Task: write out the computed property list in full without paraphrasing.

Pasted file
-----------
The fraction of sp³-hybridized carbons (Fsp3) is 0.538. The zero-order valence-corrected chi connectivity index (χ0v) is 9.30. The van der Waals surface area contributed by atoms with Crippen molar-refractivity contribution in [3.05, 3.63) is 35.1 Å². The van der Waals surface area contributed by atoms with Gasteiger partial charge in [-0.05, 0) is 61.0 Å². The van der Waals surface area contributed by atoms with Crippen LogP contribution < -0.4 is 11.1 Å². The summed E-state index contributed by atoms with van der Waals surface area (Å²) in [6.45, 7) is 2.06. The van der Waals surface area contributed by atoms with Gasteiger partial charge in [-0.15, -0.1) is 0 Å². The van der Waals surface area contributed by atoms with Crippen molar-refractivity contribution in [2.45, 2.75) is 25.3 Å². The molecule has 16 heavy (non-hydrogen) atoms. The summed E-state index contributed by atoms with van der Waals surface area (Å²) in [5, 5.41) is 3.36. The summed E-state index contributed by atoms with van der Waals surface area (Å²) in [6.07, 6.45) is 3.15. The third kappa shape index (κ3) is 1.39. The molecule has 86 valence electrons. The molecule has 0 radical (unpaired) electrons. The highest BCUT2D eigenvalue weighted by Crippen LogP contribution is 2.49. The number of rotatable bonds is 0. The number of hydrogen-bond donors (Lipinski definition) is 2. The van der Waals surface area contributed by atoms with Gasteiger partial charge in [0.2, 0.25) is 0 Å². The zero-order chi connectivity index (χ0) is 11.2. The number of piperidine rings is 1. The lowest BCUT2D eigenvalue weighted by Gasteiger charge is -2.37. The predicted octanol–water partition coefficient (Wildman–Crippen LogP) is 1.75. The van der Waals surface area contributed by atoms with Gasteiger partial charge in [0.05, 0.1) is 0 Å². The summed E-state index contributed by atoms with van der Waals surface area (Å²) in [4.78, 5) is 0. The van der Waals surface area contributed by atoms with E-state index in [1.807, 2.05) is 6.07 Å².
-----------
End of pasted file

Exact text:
The fraction of sp³-hybridized carbons (Fsp3) is 0.538. The zero-order valence-corrected chi connectivity index (χ0v) is 9.30. The van der Waals surface area contributed by atoms with Crippen molar-refractivity contribution in [3.05, 3.63) is 35.1 Å². The van der Waals surface area contributed by atoms with Gasteiger partial charge in [-0.05, 0) is 61.0 Å². The van der Waals surface area contributed by atoms with Crippen LogP contribution < -0.4 is 11.1 Å². The summed E-state index contributed by atoms with van der Waals surface area (Å²) in [6.45, 7) is 2.06. The van der Waals surface area contributed by atoms with Gasteiger partial charge in [-0.15, -0.1) is 0 Å². The van der Waals surface area contributed by atoms with Crippen molar-refractivity contribution in [2.45, 2.75) is 25.3 Å². The molecule has 16 heavy (non-hydrogen) atoms. The summed E-state index contributed by atoms with van der Waals surface area (Å²) in [5, 5.41) is 3.36. The summed E-state index contributed by atoms with van der Waals surface area (Å²) in [6.07, 6.45) is 3.15. The third kappa shape index (κ3) is 1.39. The molecule has 86 valence electrons. The molecule has 0 radical (unpaired) electrons. The highest BCUT2D eigenvalue weighted by Crippen LogP contribution is 2.49. The number of rotatable bonds is 0. The number of hydrogen-bond donors (Lipinski definition) is 2. The van der Waals surface area contributed by atoms with Gasteiger partial charge in [0.2, 0.25) is 0 Å². The zero-order chi connectivity index (χ0) is 11.2. The number of piperidine rings is 1. The lowest BCUT2D eigenvalue weighted by Gasteiger charge is -2.37. The predicted octanol–water partition coefficient (Wildman–Crippen LogP) is 1.75. The van der Waals surface area contributed by atoms with Gasteiger partial charge in [0.05, 0.1) is 0 Å². The summed E-state index contributed by atoms with van der Waals surface area (Å²) in [4.78, 5) is 0. The van der Waals surface area contributed by atoms with E-state index in [1.807, 2.05) is 6.07 Å².